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Sept. 2010 Federal IT Jobs Report


Vero Beach, FL - Tuesday, October 12, 2010.  Foote Partners released today an analysis of IT related employment trends from Friday's release of September 2010 U.S. employment numbers by the Department of Labor Bureau of Labor Statistics (DOL/BLS). Included in Foote Partners analysis is month-to-month and cumulative statistics for U.S. employment gains and losses in IT-related job segments from January 2009 to September 2010.

SERVICES JOBS CONTINUE TO GROW BUT THERE’S NOT MUCH ELSE TO SOOTHE IT PROFESSIONALS’ EMPLOYMENT HOPES AS FEDERAL JOBS REPORT FOR SEPTEMBER SHOWS CONTINUED STAGNATION IN THE U.S. IT LABOR MARKET.

U.S. employment numbers released Friday by the Department of Labor’s Bureau of Labor Statistics (BLS) revealed a net gain of 6,500 IT-related jobs in September for the fourth straight month of net jobs gains in this labor segment.
 
Five bellwether IT job segments in the BLS data have shown a net gain of 28,600 jobs from June through September, with the Management and Technical Consulting Services segment accounting for 19,500, or 68 percent, of these new jobs.  This segment has posted gains in nine of the last twelve months of federal labor data.

“You have to remember that these are federal employment statistics that reflect only a small portion of what you and I would commonly refer to as the IT job market,” remarks David Foote, CEO and chief research officer at IT analyst firm Foote Partners that publishes its own national labor trend research. “We believe there are approximately 20 to 25 million IT professionals in the U.S. compared to the government’s archaic definition of about 4 million.  Federal data doesn’t specifically identify millions of IT professionals working in business lines, corporate departments, and in various enterprise strategic and operational functions that require technology knowledge but also precise  industry, customer, product, and solution expertise.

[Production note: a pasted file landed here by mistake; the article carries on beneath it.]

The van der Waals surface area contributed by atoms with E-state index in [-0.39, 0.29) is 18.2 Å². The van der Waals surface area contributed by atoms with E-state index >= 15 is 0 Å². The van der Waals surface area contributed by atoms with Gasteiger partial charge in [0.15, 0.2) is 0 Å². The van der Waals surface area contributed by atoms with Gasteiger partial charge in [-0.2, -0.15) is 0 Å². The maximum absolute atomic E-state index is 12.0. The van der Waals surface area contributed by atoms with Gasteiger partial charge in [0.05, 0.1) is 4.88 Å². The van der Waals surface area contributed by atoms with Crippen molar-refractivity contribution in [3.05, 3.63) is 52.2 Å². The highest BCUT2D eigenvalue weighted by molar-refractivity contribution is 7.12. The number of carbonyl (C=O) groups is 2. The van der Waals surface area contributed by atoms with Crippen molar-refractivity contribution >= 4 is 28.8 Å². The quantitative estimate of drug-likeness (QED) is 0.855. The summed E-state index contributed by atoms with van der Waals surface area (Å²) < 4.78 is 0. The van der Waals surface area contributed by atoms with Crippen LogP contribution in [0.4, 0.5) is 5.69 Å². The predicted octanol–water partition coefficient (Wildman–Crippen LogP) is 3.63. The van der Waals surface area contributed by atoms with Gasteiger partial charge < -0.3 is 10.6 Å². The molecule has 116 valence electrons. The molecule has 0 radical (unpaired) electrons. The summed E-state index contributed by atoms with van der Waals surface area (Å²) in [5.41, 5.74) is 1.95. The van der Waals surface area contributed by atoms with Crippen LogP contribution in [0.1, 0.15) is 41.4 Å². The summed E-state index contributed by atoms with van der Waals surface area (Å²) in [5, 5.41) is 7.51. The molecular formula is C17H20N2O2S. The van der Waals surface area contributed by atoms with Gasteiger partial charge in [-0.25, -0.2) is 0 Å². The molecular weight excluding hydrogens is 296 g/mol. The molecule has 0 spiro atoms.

“Still, it is important to point out that businesses are looking to the IT services industry to help them get their work done and this has created some healthy jobs growth in this sector.  They’re not depending entirely on consultants and managed services---many of our clients are indeed also hiring workers with specific skills and experience---but it’s clear that demand for full time workers outside the services sector in particular has not gained the kind of momentum that many analysts and pundits had been predicting earlier this year."

The full release with analysis is available on the Foote Partners website.